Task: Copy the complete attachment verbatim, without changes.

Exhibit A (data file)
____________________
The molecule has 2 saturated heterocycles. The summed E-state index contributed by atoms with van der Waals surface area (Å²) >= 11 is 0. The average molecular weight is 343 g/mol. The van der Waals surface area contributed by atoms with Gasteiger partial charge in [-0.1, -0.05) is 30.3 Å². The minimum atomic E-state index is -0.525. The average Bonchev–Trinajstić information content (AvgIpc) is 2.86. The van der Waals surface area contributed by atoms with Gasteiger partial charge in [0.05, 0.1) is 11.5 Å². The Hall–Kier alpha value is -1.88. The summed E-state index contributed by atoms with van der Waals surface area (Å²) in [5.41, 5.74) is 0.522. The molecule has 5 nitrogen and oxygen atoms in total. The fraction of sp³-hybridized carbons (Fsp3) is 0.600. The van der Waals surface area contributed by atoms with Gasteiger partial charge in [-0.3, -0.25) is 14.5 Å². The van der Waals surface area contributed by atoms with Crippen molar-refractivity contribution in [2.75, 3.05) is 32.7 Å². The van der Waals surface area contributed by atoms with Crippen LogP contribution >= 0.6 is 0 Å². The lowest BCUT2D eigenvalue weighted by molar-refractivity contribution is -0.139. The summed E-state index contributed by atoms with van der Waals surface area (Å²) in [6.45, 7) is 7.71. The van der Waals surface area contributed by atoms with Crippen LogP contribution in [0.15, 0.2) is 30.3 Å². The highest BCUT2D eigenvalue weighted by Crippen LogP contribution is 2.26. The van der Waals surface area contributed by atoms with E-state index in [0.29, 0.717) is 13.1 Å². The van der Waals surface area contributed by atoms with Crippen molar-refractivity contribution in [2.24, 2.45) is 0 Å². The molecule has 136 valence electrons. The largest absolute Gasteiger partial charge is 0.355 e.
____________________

The molecule has 2 saturated heterocycles. The summed E-state index contributed by atoms with van der Waals surface area (Å²) >= 11 is 0. The average molecular weight is 343 g/mol. The van der Waals surface area contributed by atoms with Gasteiger partial charge in [-0.1, -0.05) is 30.3 Å². The minimum atomic E-state index is -0.525. The average Bonchev–Trinajstić information content (AvgIpc) is 2.86. The van der Waals surface area contributed by atoms with Gasteiger partial charge in [0.05, 0.1) is 11.5 Å². The Hall–Kier alpha value is -1.88. The summed E-state index contributed by atoms with van der Waals surface area (Å²) in [5.41, 5.74) is 0.522. The molecule has 5 nitrogen and oxygen atoms in total. The fraction of sp³-hybridized carbons (Fsp3) is 0.600. The van der Waals surface area contributed by atoms with Gasteiger partial charge in [-0.3, -0.25) is 14.5 Å². The van der Waals surface area contributed by atoms with Crippen molar-refractivity contribution in [2.75, 3.05) is 32.7 Å². The van der Waals surface area contributed by atoms with Crippen LogP contribution >= 0.6 is 0 Å². The lowest BCUT2D eigenvalue weighted by molar-refractivity contribution is -0.139. The summed E-state index contributed by atoms with van der Waals surface area (Å²) in [6.45, 7) is 7.71. The van der Waals surface area contributed by atoms with Crippen LogP contribution in [0.15, 0.2) is 30.3 Å². The highest BCUT2D eigenvalue weighted by Crippen LogP contribution is 2.26. The van der Waals surface area contributed by atoms with E-state index in [0.29, 0.717) is 13.1 Å². The van der Waals surface area contributed by atoms with Crippen molar-refractivity contribution in [2.24, 2.45) is 0 Å². The molecule has 136 valence electrons. The largest absolute Gasteiger partial charge is 0.355 e.